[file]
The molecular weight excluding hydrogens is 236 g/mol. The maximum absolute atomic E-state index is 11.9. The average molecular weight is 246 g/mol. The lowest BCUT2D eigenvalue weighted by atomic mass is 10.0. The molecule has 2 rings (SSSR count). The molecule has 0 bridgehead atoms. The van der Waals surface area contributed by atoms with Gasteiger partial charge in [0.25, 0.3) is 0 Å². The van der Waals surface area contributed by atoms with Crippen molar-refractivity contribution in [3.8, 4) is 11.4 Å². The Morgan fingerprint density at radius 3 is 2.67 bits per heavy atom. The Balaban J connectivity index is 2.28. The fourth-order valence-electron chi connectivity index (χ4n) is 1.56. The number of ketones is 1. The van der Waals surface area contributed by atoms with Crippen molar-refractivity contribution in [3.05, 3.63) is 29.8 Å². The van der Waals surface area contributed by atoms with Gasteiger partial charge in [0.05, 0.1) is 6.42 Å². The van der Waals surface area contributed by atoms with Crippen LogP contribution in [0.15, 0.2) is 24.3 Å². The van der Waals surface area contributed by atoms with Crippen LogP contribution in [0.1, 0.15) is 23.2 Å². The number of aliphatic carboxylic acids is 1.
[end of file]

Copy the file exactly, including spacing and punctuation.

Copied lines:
The molecular weight excluding hydrogens is 236 g/mol. The maximum absolute atomic E-state index is 11.9. The average molecular weight is 246 g/mol. The lowest BCUT2D eigenvalue weighted by atomic mass is 10.0. The molecule has 2 rings (SSSR count). The molecule has 0 bridgehead atoms. The van der Waals surface area contributed by atoms with Gasteiger partial charge in [0.25, 0.3) is 0 Å². The van der Waals surface area contributed by atoms with Crippen molar-refractivity contribution in [3.8, 4) is 11.4 Å². The Morgan fingerprint density at radius 3 is 2.67 bits per heavy atom. The Balaban J connectivity index is 2.28. The fourth-order valence-electron chi connectivity index (χ4n) is 1.56. The number of ketones is 1. The van der Waals surface area contributed by atoms with Crippen molar-refractivity contribution in [3.05, 3.63) is 29.8 Å². The van der Waals surface area contributed by atoms with Gasteiger partial charge in [0.05, 0.1) is 6.42 Å². The van der Waals surface area contributed by atoms with Crippen LogP contribution in [0.15, 0.2) is 24.3 Å². The van der Waals surface area contributed by atoms with Crippen LogP contribution in [0.1, 0.15) is 23.2 Å². The number of aliphatic carboxylic acids is 1.